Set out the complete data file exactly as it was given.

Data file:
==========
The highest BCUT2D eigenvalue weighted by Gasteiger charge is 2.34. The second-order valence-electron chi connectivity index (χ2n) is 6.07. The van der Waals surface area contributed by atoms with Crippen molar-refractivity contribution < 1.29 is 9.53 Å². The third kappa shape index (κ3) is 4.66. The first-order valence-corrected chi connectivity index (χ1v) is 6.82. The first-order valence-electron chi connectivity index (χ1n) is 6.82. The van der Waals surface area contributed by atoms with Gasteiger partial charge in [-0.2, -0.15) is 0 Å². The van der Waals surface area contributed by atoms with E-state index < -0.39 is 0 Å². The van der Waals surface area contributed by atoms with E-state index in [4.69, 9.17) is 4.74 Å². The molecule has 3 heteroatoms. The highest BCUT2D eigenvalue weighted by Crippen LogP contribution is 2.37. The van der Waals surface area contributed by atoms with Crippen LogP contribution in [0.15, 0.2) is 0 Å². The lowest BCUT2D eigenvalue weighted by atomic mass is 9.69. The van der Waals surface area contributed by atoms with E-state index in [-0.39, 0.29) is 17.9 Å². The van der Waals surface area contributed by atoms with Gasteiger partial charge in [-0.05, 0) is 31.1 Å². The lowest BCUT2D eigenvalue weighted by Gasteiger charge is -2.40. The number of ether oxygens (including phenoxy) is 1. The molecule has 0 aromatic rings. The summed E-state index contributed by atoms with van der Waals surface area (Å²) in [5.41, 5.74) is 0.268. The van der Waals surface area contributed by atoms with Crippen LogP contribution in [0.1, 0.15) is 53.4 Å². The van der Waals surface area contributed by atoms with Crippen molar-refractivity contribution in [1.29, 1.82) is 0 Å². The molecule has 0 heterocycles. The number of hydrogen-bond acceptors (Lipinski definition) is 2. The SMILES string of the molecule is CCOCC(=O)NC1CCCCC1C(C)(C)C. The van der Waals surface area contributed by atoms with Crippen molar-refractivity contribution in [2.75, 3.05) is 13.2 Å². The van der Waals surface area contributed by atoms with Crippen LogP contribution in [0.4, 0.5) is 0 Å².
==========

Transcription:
The highest BCUT2D eigenvalue weighted by Gasteiger charge is 2.34. The second-order valence-electron chi connectivity index (χ2n) is 6.07. The van der Waals surface area contributed by atoms with Crippen molar-refractivity contribution < 1.29 is 9.53 Å². The third kappa shape index (κ3) is 4.66. The first-order valence-corrected chi connectivity index (χ1v) is 6.82. The first-order valence-electron chi connectivity index (χ1n) is 6.82. The van der Waals surface area contributed by atoms with Gasteiger partial charge in [-0.2, -0.15) is 0 Å². The van der Waals surface area contributed by atoms with E-state index < -0.39 is 0 Å². The van der Waals surface area contributed by atoms with E-state index in [4.69, 9.17) is 4.74 Å². The molecule has 3 heteroatoms. The highest BCUT2D eigenvalue weighted by Crippen LogP contribution is 2.37. The van der Waals surface area contributed by atoms with Crippen LogP contribution in [0.15, 0.2) is 0 Å². The lowest BCUT2D eigenvalue weighted by atomic mass is 9.69. The van der Waals surface area contributed by atoms with E-state index in [-0.39, 0.29) is 17.9 Å². The van der Waals surface area contributed by atoms with Gasteiger partial charge in [-0.05, 0) is 31.1 Å². The lowest BCUT2D eigenvalue weighted by Gasteiger charge is -2.40. The number of ether oxygens (including phenoxy) is 1. The molecule has 0 aromatic rings. The summed E-state index contributed by atoms with van der Waals surface area (Å²) in [5.41, 5.74) is 0.268. The van der Waals surface area contributed by atoms with Crippen LogP contribution in [0.1, 0.15) is 53.4 Å². The van der Waals surface area contributed by atoms with Crippen molar-refractivity contribution in [1.29, 1.82) is 0 Å². The molecule has 0 heterocycles. The number of hydrogen-bond acceptors (Lipinski definition) is 2. The SMILES string of the molecule is CCOCC(=O)NC1CCCCC1C(C)(C)C. The van der Waals surface area contributed by atoms with Crippen molar-refractivity contribution in [2.75, 3.05) is 13.2 Å². The van der Waals surface area contributed by atoms with Crippen LogP contribution in [0.4, 0.5) is 0 Å².